A legislative history enables the researcher to track the progress of a bill through the legislative process and find documents created during the process (for example, committee reports and hearings, sponsor remarks, presidential statements, etc). These documents allow the researcher to learn why Congress enacted a particular law and interpret congressional intent.
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Getting Started With Legislative History
Looking for an already compiled legislative history? Looking to start your own? There are a lot of ways to go about it, but the following resources are great places to begin the process. If you have questions, or would like more advanced training on legislative history, make sure to contact your friendly research librarian for help.
Compiling a federal legislative history may seem daunting, but it does not have to be. There is a possibly less complicated option for finding legislative history documents that we wanted to be sure to highlight — determining whether someone has already done the work for you and created a legislative history report! There are many sources of pre-compiled legislative histories available that you will want to check before compiling your own. These compilations range from finding aids that help you locate a compiled legislative history to monographs that contain the legislative history for one act.
If you were not able to find a pre-compiled legislative history report, now you have to roll up your sleeves and compile your own. To begin, you have to use the information you already have about the legislation of interest to lead you to other important citation information.
Legislative History Research: A Basic Guide
A little more in depth, but a great resource for just starting out. This report provides an overview of federal legislative history research, the legislative process, and where to find congressional documents. The report also summarizes some of the reasons researchers are interested in legislative history, briefly describes the actions a piece of legislation might undergo during the legislative process, and provides a list of easily accessible print and electronic resources.
The legislative histories include the full text of the Public Law itself, all versions of related bills, law-specific Congressional Record excerpts, committee hearings, reports, and prints. Also included are Presidential signing statements, CRS reports, and miscellaneous congressional publications that provide background material to aid in the understanding of issues related to the making of the law.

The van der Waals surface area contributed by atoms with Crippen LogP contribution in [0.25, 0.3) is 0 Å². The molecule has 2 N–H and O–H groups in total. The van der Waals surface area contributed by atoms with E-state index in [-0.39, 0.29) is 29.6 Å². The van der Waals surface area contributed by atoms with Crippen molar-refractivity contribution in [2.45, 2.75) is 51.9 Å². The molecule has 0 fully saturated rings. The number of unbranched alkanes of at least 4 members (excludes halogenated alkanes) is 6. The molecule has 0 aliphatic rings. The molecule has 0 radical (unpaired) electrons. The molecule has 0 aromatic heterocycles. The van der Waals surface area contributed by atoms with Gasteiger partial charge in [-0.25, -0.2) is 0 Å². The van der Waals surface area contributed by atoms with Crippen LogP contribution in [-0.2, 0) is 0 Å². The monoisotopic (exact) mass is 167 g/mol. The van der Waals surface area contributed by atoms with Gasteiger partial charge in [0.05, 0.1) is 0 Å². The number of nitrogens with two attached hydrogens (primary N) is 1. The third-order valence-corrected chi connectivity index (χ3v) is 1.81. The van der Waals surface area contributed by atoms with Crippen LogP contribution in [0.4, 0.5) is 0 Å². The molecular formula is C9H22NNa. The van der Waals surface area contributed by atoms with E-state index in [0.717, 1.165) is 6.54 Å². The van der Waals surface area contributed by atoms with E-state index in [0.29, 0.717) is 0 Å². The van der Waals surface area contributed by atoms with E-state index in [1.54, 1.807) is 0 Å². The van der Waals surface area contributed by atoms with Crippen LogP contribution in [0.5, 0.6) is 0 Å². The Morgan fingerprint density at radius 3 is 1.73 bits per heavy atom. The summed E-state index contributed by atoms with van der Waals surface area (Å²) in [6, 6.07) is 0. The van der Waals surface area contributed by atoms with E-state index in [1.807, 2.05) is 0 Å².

Covers a variety of congressional documents from 1789 to the present, including House and Senate reports and documents from 1817, hearings from 1824, committee prints and publications from 1830, CRS reports from 1916, and legislative histories from 1969. Serves as an index to a microfiche legislative history system pre-1969.
U.S. Federal Legislative History Library (Hein)
This library contains more than 2,400 titles published by the Government Printing Office and private publishers. All titles are indexed to the document level and are fully searchable. In addition to legislative history content, this library includes the database version of the award-winning Sources of Compiled Legislative Histories. Utilize this database to determine if a legislative history has been compiled on a public law and also to locate related documents, such as books or scholarly articles. All such material available in HeinOnline is linked and accessible from this database. From the collection homepage, users can also browse a legislative reference checklist or access external resources on compiling federal legislative histories and other various legislative research guides.
U.S. Legislative History Quick Reference Guide (Hein)
An easy to use, quick guide and best ways to search the U.S. Federal Legislative History Library. The guide shows you how to search by popular name, public law number, or congressional session, plus keyword searching.
(Note: For all Westlaw links, you will first be required to login into Westlaw)
All congressional committee reports, including reports on bills that did not become law, beginning with 1990. Also sets out the legislative history of public laws as reprinted in U.S. Code Congressional and Administrative News (USCCAN) from 1948 through 1989, as well as the legislative history of securities laws beginning with 1933 and presidential signing statements reprinted in USCCAN beginning with 1986."
Congressional Record has the text of the congressional record from 1985 to present."
"Agendas and witness lists for U.S. congressional committee hearings, transcripts of oral statements, and written statements submitted to committees of Congress. Coverage begins with January 1993 and includes increased coverage from January 1996 to present and selected coverage from 1993 to 1996."
Transcripts of news conferences, press briefings, political speeches, and oral testimony from congressional committee hearings. Coverage begins with February 1994."
Full text of bills and resolutions relating to immigration introduced in the U.S. Congress. Coverage begins with the 104th Congress (1995-1996)."
Immigration Legislation Handbook
An analysis of the most significant immigration bills introduced in the past year is provided in an updated Chapter 1. Also, this edition of the Immigration Legislation Handbook reports on a number of important developments in the past year with regard to immigration legislation enacted in recent years. These and other developments with regard to recent immigration legislation are covered in the Handbook with their practical impact in mind.